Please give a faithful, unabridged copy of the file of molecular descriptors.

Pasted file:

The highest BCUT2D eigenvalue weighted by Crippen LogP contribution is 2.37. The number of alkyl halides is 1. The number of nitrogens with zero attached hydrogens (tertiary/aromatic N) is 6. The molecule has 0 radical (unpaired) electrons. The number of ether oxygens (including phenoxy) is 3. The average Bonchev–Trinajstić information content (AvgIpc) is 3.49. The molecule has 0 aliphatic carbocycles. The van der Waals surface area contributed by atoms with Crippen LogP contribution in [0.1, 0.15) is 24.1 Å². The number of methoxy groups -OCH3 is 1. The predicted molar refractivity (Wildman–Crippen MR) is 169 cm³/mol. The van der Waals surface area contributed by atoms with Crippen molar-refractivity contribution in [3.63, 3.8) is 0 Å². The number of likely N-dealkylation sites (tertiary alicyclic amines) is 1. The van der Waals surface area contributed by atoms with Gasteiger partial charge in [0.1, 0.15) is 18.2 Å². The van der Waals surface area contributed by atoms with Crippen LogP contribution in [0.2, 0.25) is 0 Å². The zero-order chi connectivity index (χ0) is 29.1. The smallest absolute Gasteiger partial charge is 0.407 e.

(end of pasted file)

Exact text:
The highest BCUT2D eigenvalue weighted by Crippen LogP contribution is 2.37. The number of alkyl halides is 1. The number of nitrogens with zero attached hydrogens (tertiary/aromatic N) is 6. The molecule has 0 radical (unpaired) electrons. The number of ether oxygens (including phenoxy) is 3. The average Bonchev–Trinajstić information content (AvgIpc) is 3.49. The molecule has 0 aliphatic carbocycles. The van der Waals surface area contributed by atoms with Crippen LogP contribution in [0.1, 0.15) is 24.1 Å². The number of methoxy groups -OCH3 is 1. The predicted molar refractivity (Wildman–Crippen MR) is 169 cm³/mol. The van der Waals surface area contributed by atoms with Crippen molar-refractivity contribution in [3.63, 3.8) is 0 Å². The number of likely N-dealkylation sites (tertiary alicyclic amines) is 1. The van der Waals surface area contributed by atoms with Gasteiger partial charge in [0.1, 0.15) is 18.2 Å². The van der Waals surface area contributed by atoms with Crippen LogP contribution in [0.2, 0.25) is 0 Å². The zero-order chi connectivity index (χ0) is 29.1. The smallest absolute Gasteiger partial charge is 0.407 e.